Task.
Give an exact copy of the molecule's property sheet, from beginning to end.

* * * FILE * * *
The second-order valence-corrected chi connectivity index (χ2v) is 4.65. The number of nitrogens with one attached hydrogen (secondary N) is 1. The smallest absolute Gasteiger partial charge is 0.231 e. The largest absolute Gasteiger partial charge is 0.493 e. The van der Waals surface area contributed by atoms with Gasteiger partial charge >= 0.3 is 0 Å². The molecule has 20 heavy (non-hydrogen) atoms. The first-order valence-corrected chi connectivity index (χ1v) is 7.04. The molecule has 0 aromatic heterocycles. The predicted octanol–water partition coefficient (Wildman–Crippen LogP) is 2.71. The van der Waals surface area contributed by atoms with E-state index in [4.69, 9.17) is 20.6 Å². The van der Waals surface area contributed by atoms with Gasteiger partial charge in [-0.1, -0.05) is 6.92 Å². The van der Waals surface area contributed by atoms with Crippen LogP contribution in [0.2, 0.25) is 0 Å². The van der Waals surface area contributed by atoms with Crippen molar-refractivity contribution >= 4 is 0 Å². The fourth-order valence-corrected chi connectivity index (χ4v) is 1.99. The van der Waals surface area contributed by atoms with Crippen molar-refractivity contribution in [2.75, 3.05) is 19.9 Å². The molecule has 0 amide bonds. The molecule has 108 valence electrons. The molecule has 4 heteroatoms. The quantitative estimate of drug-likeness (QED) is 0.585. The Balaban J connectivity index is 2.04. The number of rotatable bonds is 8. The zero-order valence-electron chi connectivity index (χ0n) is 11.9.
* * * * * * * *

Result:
The second-order valence-corrected chi connectivity index (χ2v) is 4.65. The number of nitrogens with one attached hydrogen (secondary N) is 1. The smallest absolute Gasteiger partial charge is 0.231 e. The largest absolute Gasteiger partial charge is 0.493 e. The van der Waals surface area contributed by atoms with Gasteiger partial charge >= 0.3 is 0 Å². The molecule has 20 heavy (non-hydrogen) atoms. The first-order valence-corrected chi connectivity index (χ1v) is 7.04. The molecule has 0 aromatic heterocycles. The predicted octanol–water partition coefficient (Wildman–Crippen LogP) is 2.71. The van der Waals surface area contributed by atoms with E-state index in [4.69, 9.17) is 20.6 Å². The van der Waals surface area contributed by atoms with Gasteiger partial charge in [-0.1, -0.05) is 6.92 Å². The van der Waals surface area contributed by atoms with Crippen LogP contribution in [0.2, 0.25) is 0 Å². The van der Waals surface area contributed by atoms with Crippen molar-refractivity contribution >= 4 is 0 Å². The fourth-order valence-corrected chi connectivity index (χ4v) is 1.99. The van der Waals surface area contributed by atoms with Crippen molar-refractivity contribution in [2.75, 3.05) is 19.9 Å². The molecule has 0 amide bonds. The molecule has 108 valence electrons. The molecule has 4 heteroatoms. The quantitative estimate of drug-likeness (QED) is 0.585. The Balaban J connectivity index is 2.04. The number of rotatable bonds is 8. The zero-order valence-electron chi connectivity index (χ0n) is 11.9.